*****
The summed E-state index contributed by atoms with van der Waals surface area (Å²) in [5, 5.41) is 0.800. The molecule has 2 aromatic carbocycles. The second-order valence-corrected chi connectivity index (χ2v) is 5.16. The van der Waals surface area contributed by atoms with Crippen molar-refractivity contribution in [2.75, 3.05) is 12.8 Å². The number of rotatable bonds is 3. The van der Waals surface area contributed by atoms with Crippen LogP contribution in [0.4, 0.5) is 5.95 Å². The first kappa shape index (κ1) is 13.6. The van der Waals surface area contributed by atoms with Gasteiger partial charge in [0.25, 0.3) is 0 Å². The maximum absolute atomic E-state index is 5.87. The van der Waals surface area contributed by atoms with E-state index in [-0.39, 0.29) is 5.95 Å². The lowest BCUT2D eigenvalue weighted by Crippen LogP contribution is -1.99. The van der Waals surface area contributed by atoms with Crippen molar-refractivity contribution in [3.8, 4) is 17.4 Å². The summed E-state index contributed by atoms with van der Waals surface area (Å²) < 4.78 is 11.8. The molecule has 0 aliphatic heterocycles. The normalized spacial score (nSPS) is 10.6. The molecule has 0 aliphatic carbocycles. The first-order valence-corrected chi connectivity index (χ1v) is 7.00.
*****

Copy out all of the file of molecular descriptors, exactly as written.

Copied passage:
The summed E-state index contributed by atoms with van der Waals surface area (Å²) in [5, 5.41) is 0.800. The molecule has 2 aromatic carbocycles. The second-order valence-corrected chi connectivity index (χ2v) is 5.16. The van der Waals surface area contributed by atoms with Crippen molar-refractivity contribution in [2.75, 3.05) is 12.8 Å². The number of rotatable bonds is 3. The van der Waals surface area contributed by atoms with Crippen LogP contribution in [0.4, 0.5) is 5.95 Å². The first kappa shape index (κ1) is 13.6. The van der Waals surface area contributed by atoms with Gasteiger partial charge in [0.25, 0.3) is 0 Å². The maximum absolute atomic E-state index is 5.87. The van der Waals surface area contributed by atoms with E-state index in [-0.39, 0.29) is 5.95 Å². The lowest BCUT2D eigenvalue weighted by Crippen LogP contribution is -1.99. The van der Waals surface area contributed by atoms with Crippen molar-refractivity contribution in [3.8, 4) is 17.4 Å². The summed E-state index contributed by atoms with van der Waals surface area (Å²) < 4.78 is 11.8. The molecule has 0 aliphatic heterocycles. The normalized spacial score (nSPS) is 10.6. The molecule has 0 aliphatic carbocycles. The first-order valence-corrected chi connectivity index (χ1v) is 7.00.